By Scott Fischbein
Upper West Siders have been growing more stressed about helicopters hovering over the neighborhood for the past year, and now it looks like a whole new fleet may be on its way.
Two companies — Blade and Ross Aviation — are teaming up to offer commuter helicopter rides between New York City and Westchester County Airport, with service starting as soon as this month.
New Yorkers have spent more time at home over the past year than ever before, and police and television helicopters hovered over the city during protests over the summer. City records show a 130% increase in calls about the issue of noise pollution from helicopters, despite there being a four-month period at the beginning of the pandemic when tourist flights over the city were suspended. “This is really a quality of life issue for New Yorkers,” Robert Gottheim, a spokesman for Congressman Jerry Nadler, said in an interview.
Blade, which did not respond to requests for comments, hopes to launch daily flights to the Westchester County Airport from Manhattan’s West 30th Street heliport, which along with the East 34th Street and the Pier 6 (also known as the Wall Street heliport), are the three heliports in Manhattan. The flights are expected to start in March, cost $175 per person and take 12 minutes. Blade stated in a press release that it hopes that the option for people to commute to work in Manhattan from Westchester and Connecticut via helicopter will cut down on pollution from cars. Blade does not own a helicopter fleet, but instead, much like Uber, arranges helicopter flights on behalf of operators and clients to depart NYC for destinations up to 200 miles away. It’s also working on launching Electric Vertical Aircraft service for commuter flights, which it expects to be ready by 2025, and allow the industry to reduce noise and carbon emissions.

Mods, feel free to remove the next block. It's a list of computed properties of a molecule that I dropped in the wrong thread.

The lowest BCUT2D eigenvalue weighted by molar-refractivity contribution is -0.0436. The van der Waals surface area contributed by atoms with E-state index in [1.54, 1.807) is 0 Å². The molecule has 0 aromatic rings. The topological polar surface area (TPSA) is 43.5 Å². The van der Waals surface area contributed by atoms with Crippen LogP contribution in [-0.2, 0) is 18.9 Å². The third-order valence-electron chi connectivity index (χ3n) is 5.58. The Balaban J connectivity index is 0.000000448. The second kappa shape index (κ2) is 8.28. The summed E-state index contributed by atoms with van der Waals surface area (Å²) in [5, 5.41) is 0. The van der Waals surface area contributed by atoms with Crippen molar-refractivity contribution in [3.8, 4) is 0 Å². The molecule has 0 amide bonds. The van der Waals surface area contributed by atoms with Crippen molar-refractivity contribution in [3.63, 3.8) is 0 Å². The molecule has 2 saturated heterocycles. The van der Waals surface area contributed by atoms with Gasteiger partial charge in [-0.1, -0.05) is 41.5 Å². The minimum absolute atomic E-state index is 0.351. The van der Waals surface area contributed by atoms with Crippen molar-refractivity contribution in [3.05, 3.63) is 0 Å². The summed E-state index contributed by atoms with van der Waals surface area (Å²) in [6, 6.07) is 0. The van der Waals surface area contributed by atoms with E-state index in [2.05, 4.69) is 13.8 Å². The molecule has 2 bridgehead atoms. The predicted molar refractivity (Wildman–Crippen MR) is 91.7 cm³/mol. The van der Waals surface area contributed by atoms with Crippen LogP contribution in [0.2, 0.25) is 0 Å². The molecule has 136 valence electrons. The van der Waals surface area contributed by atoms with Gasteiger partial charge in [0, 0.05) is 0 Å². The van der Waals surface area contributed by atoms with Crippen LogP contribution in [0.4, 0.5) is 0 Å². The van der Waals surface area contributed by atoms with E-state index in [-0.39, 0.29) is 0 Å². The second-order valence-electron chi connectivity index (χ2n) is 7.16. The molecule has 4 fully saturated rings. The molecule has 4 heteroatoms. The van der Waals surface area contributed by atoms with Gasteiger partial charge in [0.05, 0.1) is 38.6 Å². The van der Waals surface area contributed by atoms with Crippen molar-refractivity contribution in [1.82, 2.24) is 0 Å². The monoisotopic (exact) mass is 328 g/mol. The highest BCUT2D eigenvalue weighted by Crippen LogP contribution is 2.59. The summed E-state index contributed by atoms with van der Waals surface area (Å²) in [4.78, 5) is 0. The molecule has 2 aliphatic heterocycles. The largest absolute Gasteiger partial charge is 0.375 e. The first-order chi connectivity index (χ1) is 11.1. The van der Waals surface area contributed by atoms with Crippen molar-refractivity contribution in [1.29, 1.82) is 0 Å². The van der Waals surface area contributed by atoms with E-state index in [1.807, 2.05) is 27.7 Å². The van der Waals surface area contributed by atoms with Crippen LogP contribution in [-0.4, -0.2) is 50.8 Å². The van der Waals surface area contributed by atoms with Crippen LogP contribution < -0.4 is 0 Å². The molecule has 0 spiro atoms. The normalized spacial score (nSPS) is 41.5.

Blade’s commuter helicopter plans face pushback from people who have grown tired of the buzz, believing the service promotes the industry and its wealthy clients over the peace of mind of average New Yorkers.
Melissa Elstein and Andrew Rosenthal are on the board of Stop the Chop, a tax-exempt organization that aims to reduce the noise and environmental pollution of helicopters over the city. In an interview, they referred to the Upper West Side as a “helicopter highway,” where the noise is oppressive for residents. “For the person on the ground this [expanded helicopter routes] will affect them mentally and physically, and in terms of environmental impact this always affects poorer communities more heavily. There’s no way to get to the Westchester airport without flying over peoples homes…For the average person during en economic downturn, commuting by helicopter just isn’t an option,” Elstein explained during a phone interview. “Millions of New Yorkers are suffering for the convenience of the .1%.”
Previous actions taken by the city do not appear to have made a significant dent in the frequency of helicopter traffic. In 2016, New York City reached an agreement with the Pier 6 heliport to limit the amount of tourist flights over the city by 50% and to restrict all non-essential flights on Sundays. However, tourist and commuter helicopters can simply depart from New Jersey heliports instead and then enter New York City airspace. Although the city and the industry agreed to make commuter helicopters stay over the Hudson or East River, opponents say that companies don’t always abide by those rules — and even if they do, helicopter noise can travel for up to two miles. “Water routes are not a panacea,” Rosenthal said.